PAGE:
Located just across from Hulihe'e Palace, the Ahu'ena Heiau served as the personal temple of King Kamehameha the Great. The temple essentially functioned as the first capital of the Hawaiian Kingdom. In 2010, CyArk conducted the field research for the digital preservation of three culturally significant Hawaiian sites, known as wahi pana ("places of significant meaning" in Hawaiian). These three sites were Ahu'ena Heiau (Kamehameha the Great's personal temple), Hulihe'e Palace (the summer residence of the Hawaiian royal family), and portions of the Pu'uhonua o Honaunau National Park ("Place of Refuge" which served as a sanctuary to those fleeing capture or punishment).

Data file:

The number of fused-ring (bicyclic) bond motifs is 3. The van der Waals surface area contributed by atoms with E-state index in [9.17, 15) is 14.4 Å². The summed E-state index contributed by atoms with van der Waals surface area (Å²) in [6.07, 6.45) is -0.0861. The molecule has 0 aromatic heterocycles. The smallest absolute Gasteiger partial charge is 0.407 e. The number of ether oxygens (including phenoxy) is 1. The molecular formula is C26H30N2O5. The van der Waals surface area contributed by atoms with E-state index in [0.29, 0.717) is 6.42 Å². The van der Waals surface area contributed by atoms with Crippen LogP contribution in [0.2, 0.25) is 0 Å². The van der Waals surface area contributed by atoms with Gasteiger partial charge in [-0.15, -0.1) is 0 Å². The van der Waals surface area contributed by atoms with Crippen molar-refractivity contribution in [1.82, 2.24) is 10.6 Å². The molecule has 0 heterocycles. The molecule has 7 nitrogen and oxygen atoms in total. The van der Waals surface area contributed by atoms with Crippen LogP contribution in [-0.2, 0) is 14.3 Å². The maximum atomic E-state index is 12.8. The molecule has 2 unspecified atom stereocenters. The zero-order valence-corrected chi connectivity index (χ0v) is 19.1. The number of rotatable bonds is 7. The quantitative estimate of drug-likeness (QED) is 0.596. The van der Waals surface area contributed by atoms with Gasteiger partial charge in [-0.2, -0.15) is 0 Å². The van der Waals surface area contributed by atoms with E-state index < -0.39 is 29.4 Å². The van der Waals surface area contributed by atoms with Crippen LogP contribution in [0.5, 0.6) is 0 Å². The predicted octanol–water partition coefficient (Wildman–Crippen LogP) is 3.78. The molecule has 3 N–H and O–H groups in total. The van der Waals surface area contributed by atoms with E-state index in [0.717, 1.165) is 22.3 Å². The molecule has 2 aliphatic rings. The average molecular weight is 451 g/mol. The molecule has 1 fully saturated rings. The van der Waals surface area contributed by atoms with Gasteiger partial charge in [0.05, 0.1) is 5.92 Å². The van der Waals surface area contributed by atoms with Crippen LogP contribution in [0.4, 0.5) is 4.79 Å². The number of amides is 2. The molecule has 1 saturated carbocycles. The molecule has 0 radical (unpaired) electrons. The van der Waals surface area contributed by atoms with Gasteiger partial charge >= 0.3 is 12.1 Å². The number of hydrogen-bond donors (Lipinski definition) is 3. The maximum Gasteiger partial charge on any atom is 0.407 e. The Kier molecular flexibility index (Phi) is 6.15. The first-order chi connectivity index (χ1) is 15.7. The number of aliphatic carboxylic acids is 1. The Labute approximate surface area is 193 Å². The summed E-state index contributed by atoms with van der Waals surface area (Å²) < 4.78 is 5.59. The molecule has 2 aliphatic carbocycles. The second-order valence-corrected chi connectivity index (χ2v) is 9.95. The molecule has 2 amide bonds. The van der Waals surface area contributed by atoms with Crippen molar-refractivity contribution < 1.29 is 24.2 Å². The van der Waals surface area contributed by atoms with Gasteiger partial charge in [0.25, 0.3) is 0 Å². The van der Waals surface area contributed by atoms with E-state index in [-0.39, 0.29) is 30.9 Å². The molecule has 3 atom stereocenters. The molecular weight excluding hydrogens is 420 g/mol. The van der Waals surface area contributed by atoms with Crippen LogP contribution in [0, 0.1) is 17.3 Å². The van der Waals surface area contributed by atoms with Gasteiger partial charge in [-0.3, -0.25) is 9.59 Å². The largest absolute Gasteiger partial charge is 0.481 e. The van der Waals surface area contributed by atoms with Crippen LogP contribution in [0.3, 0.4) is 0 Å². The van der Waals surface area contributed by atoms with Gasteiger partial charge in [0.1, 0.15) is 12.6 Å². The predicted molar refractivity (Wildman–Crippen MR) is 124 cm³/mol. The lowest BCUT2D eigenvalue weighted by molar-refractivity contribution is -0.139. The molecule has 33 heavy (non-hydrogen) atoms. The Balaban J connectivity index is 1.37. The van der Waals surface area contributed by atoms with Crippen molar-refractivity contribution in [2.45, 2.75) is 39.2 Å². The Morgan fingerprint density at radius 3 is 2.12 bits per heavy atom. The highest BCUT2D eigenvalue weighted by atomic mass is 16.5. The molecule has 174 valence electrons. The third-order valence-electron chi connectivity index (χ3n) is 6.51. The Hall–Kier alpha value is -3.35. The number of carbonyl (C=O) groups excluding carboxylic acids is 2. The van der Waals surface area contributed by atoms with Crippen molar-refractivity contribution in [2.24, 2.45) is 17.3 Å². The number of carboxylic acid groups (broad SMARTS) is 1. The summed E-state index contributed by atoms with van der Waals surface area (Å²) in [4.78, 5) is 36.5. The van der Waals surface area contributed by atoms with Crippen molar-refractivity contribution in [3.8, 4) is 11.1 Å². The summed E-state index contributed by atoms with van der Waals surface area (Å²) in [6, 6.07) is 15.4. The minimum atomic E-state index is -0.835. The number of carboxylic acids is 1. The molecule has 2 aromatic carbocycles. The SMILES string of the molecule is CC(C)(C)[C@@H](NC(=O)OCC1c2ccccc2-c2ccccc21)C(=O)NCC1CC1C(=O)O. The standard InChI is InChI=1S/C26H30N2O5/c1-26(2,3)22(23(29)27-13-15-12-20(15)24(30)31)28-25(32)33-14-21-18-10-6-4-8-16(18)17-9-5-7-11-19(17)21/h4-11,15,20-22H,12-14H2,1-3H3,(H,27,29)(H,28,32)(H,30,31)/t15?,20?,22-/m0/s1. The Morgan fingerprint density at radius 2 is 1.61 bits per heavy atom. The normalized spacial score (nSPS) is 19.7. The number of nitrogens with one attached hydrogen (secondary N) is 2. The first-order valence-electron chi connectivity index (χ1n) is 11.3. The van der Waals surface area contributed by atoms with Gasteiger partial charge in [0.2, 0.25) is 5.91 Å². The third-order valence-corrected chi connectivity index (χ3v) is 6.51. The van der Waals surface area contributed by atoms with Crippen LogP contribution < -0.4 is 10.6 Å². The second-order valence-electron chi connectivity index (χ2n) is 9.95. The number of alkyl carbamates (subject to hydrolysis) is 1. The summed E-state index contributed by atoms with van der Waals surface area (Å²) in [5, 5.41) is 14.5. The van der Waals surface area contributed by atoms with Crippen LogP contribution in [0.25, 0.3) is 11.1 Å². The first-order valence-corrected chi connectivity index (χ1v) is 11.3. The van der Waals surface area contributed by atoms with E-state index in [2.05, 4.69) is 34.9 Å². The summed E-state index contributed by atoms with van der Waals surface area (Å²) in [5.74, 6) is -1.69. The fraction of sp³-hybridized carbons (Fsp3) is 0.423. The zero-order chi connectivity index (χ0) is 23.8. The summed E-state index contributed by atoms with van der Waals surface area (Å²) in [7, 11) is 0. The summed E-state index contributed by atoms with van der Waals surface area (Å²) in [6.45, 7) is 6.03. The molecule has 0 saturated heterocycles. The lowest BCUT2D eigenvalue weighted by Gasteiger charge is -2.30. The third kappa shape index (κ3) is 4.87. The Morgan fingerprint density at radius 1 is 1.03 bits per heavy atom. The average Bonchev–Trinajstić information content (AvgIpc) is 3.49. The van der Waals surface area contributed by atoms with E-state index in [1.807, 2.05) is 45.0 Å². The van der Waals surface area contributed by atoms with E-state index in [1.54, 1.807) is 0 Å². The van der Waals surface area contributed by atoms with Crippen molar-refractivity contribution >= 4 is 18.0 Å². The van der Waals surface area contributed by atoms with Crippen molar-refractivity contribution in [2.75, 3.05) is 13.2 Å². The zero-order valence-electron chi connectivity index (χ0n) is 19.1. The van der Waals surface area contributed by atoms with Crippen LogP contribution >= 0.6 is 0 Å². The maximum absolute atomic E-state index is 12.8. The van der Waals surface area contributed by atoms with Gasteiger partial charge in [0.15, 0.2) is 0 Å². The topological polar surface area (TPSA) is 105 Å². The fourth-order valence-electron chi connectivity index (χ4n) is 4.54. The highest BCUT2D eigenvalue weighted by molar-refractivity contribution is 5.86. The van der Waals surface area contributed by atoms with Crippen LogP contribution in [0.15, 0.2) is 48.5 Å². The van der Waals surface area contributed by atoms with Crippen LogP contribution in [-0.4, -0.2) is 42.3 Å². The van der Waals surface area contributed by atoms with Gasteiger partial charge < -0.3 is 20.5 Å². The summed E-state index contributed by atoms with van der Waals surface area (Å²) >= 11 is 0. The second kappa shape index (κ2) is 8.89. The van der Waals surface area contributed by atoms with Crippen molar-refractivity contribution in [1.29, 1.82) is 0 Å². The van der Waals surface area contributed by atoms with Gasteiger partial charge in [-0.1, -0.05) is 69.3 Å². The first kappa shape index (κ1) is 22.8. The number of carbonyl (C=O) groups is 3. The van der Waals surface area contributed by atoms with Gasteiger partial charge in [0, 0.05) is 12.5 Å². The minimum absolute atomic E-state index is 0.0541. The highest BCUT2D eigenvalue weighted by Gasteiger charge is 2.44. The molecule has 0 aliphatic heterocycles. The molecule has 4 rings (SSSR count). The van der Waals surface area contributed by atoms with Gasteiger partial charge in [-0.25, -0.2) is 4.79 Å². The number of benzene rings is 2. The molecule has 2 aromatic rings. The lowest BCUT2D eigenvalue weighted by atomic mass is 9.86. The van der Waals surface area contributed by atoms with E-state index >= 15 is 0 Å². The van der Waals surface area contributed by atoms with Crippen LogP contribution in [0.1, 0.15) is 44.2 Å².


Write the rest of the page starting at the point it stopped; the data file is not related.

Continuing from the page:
Due to the sacred nature of the Ahu'ena Heiau and the full site access required to document the site, CyArk requested permission from multiple authorities before the work began, including an offering to the spirits of the wahi pana guaranteeing that the intrusion was not meant to take or destroy anything that would undermine the structure's integrity. At the time of scanning, the heiau was undergoing restoration using the application of tea leaves on the covering in fully traditional methods, making the capture of the entire structure possible. This opens a wonderful opportunity for the re-scanning of the heiau after the restoration is complete, allowing for the visualization of the structure in multiple stages of construction: the frame from interior and exterior scans, the mid-stage restoration, and the final product. Because the reconstructed model is only 1/3 the size of the original structure, CyArk hopes to generate an actual size model situated in the original landscape, before the development of the current neighboring hotel and dock. With this accurate digital reconstruction, CyArk hopes to forward its mission by providing the public with a glimpse of an often overlooked Hawaiian heritage site, offering virtual access to a highly revered and restricted site.